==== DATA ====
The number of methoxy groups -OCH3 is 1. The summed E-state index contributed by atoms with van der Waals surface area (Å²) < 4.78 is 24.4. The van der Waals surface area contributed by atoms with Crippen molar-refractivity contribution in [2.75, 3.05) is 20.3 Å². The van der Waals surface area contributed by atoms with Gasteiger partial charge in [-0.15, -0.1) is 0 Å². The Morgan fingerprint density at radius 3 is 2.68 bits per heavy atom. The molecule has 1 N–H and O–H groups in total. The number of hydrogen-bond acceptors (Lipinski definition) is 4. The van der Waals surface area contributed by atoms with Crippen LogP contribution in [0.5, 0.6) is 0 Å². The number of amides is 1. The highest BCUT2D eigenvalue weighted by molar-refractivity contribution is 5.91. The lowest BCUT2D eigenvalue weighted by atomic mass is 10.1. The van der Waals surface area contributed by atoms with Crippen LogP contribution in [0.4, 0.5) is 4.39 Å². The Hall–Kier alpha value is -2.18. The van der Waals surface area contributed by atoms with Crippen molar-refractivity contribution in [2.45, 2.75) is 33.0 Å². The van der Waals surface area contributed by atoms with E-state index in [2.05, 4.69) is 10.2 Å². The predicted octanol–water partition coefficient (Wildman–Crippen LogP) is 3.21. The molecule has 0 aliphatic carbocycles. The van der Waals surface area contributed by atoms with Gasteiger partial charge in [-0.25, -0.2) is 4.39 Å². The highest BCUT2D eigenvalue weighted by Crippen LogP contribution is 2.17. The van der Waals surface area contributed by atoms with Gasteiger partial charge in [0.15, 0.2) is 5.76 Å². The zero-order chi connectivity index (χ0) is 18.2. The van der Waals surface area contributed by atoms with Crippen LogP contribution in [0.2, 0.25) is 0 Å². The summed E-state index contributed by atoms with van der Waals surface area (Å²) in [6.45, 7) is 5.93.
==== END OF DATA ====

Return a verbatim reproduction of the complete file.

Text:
The number of methoxy groups -OCH3 is 1. The summed E-state index contributed by atoms with van der Waals surface area (Å²) < 4.78 is 24.4. The van der Waals surface area contributed by atoms with Crippen molar-refractivity contribution in [2.75, 3.05) is 20.3 Å². The van der Waals surface area contributed by atoms with Gasteiger partial charge in [-0.15, -0.1) is 0 Å². The Morgan fingerprint density at radius 3 is 2.68 bits per heavy atom. The molecule has 1 N–H and O–H groups in total. The number of hydrogen-bond acceptors (Lipinski definition) is 4. The van der Waals surface area contributed by atoms with Crippen LogP contribution in [0.5, 0.6) is 0 Å². The number of amides is 1. The highest BCUT2D eigenvalue weighted by molar-refractivity contribution is 5.91. The lowest BCUT2D eigenvalue weighted by atomic mass is 10.1. The van der Waals surface area contributed by atoms with Crippen LogP contribution in [0.4, 0.5) is 4.39 Å². The Hall–Kier alpha value is -2.18. The van der Waals surface area contributed by atoms with Crippen molar-refractivity contribution in [2.45, 2.75) is 33.0 Å². The van der Waals surface area contributed by atoms with E-state index in [2.05, 4.69) is 10.2 Å². The predicted octanol–water partition coefficient (Wildman–Crippen LogP) is 3.21. The molecule has 0 aliphatic carbocycles. The van der Waals surface area contributed by atoms with Gasteiger partial charge in [-0.25, -0.2) is 4.39 Å². The highest BCUT2D eigenvalue weighted by Crippen LogP contribution is 2.17. The van der Waals surface area contributed by atoms with Gasteiger partial charge in [0.15, 0.2) is 5.76 Å². The zero-order chi connectivity index (χ0) is 18.2. The van der Waals surface area contributed by atoms with Crippen LogP contribution in [0.2, 0.25) is 0 Å². The summed E-state index contributed by atoms with van der Waals surface area (Å²) in [6.45, 7) is 5.93.